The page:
Revisions in editions of the KJB

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Revisions in editions of the KJB

Postby bibleprotector » 26 May 2014, 22:40

Textual Criticism the technique of restoring texts as nearly as possible to their original form.

If we examine the King James Bible in this regard, we would have to admit that the “real” King James Bible is in the original edition.

And yet, the original edition is marred by typographical errors and uses fluid spelling/grammar and is in want of regularisation in regards to the use of italics and so on.

In fact, we could take one step back, and look at the partial drafts and other “autographica” that survives from the very translators themselves. The problem with this is that we do not have the final copy submitted to the press, and therefore the picture is incomplete.

If we view the situation from a Biblical perspective, we should not have to divine out of old printings now, or look to the past to find the authentic King James Bible. After, God in His providence would supply His Word TODAY, to be NOW PRESENT with us, pure and complete.

This is because the King James Bible, as has come through its purification editions, is in its authoritative form, because we have a Bible which has been cleared of typographical errors, unstandard spelling or other irregularities.

Peter Ruckman wrote, “the idea that genuine updating and genuine revision work done on different editions of the AV” should not “justify the REPLACING OF ITS GREEK TEXT with the African text of the Jesuit priests in Rome.”

Even though some folk do not like to say “revised” in regards to the King James Bible text, that word has been used historically, and with a historical proper meaning. William Kilburne wrote a pamphlet in 1659 entitled Dangerous Errors in several late Printed Bibles to the great scandal and corruption of sound and true religion. Discovered by William Kilburne. He calls the 1638 Cambridge Bible “the Authentic corrected Cambridge Bible, revised Mandato Regio”.

Benjamin Blayney of 1769 called it “editing”, and spoke of “collation”, “In the first place, according to the instructions he received, the folio edition of 1611, that of 1701, published under the direction of Bishop Lloyd, and two Cambridge editions of a late date, one in quarto, the other in octavo, have been carefully collated, whereby many errors that were found in former editions have been corrected, and the text reformed to such a standard of purity, as, it is presumed, is not to be met with in any other edition hitherto extant.”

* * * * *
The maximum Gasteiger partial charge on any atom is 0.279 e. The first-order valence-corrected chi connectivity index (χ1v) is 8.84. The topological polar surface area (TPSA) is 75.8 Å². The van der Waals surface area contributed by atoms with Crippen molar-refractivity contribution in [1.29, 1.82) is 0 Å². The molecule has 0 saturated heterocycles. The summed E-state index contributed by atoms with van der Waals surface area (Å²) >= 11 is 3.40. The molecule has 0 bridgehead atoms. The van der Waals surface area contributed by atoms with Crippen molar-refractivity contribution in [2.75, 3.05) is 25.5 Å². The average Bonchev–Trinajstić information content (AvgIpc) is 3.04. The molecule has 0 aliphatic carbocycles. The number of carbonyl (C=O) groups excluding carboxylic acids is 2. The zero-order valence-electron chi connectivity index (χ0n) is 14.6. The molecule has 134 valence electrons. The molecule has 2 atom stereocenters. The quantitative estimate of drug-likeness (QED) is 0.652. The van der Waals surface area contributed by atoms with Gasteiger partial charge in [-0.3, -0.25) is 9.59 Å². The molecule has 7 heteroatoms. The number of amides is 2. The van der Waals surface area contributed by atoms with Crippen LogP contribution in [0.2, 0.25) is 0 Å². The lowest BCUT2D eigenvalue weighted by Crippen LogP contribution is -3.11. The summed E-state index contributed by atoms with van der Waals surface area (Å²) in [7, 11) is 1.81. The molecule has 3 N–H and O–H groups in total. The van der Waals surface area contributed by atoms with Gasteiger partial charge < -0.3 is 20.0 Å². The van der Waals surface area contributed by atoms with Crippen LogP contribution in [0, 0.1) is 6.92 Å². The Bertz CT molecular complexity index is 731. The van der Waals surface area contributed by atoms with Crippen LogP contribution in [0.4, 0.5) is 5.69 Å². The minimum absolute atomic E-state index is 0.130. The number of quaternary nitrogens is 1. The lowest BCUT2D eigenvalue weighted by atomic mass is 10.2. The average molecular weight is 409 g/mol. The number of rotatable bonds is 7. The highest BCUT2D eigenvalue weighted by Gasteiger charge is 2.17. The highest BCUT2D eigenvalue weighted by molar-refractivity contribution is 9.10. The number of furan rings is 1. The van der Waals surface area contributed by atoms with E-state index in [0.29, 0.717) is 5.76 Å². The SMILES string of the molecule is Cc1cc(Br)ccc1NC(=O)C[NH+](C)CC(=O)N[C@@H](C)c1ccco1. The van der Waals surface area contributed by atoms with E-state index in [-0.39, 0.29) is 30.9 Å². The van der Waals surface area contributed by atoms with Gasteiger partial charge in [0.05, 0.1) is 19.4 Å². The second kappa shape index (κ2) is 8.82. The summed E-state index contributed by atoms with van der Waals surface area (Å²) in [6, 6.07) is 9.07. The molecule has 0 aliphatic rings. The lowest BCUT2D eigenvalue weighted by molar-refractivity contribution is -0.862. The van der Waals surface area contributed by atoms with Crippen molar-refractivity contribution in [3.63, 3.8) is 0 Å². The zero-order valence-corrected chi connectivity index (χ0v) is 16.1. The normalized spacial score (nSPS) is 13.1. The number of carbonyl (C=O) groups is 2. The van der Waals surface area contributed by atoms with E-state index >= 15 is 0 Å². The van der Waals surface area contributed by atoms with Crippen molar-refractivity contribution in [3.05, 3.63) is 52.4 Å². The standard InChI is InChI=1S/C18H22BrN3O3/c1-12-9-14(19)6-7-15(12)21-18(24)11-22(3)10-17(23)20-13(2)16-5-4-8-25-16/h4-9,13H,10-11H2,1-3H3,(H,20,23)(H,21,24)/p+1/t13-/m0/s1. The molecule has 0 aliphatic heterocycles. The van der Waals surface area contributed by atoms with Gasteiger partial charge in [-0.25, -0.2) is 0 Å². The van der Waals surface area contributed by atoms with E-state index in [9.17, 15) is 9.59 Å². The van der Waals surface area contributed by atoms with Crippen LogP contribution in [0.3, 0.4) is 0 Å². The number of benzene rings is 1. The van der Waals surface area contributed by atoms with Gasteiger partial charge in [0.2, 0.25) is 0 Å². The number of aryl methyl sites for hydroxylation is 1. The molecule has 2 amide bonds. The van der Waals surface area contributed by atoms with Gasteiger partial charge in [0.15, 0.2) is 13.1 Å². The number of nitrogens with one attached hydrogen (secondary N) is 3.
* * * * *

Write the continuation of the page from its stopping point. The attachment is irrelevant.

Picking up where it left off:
The kind of “textual criticism” that has taken place with the King James Bible is only that which was to ensure that it would be altogether pure, free of typographical errors, with proper standardised language and regularisation. Therefore, we can accept that the King James Bible has been revised in the true sense, but only to make it pure, to match the many Scripture promises, “ The words of the LORD are pure words: as silver tried in a furnace of earth, purified seven times.” (Psalm 12:6).

There are revisions of the King James Bible which are bad and dangerous. For example, to change the underlying texts would be dangerous. But even to change things because of personal doctrines is bad. That is exactly what Noah Webster did and what the American Bible Society did. To revise on the basis of a false theory, and to reject the proper tradition is what Scrivener did and what Norton has done.

The "silent" revisions which have taken place in recent years by various publishers, notably American ones, to change the spellings and wordings has been quite deceptive.

The true and proper King James Bible is now represented by the Pure Cambridge Edition.

Edward Hills wrote, "It is possible, if the Lord tarry that in the future the English language will change so much that a new English translation of the Bible will become absolutely necessary. But in that case any version which we prepare today would be equally antiquated. Hence this is a matter which we must leave to God, who alone knows what is in store for us. For the present, however, and the foreseeable future no new translation is needed to take the place of the King James Version. Today our chief concern must be to create a climate of Christian thought and learning which God can use providentially should the need for such a new English version ever arise. This would insure that only the English wording would be revised and not the underlying Hebrew and Greek text."

Of course, he was wrong to think that changes to the King James Bible were possible, but his caution and providential view meant that he was placing himself in line with God's thoughts, not man's. This is exactly where the modern revisers go wrong.
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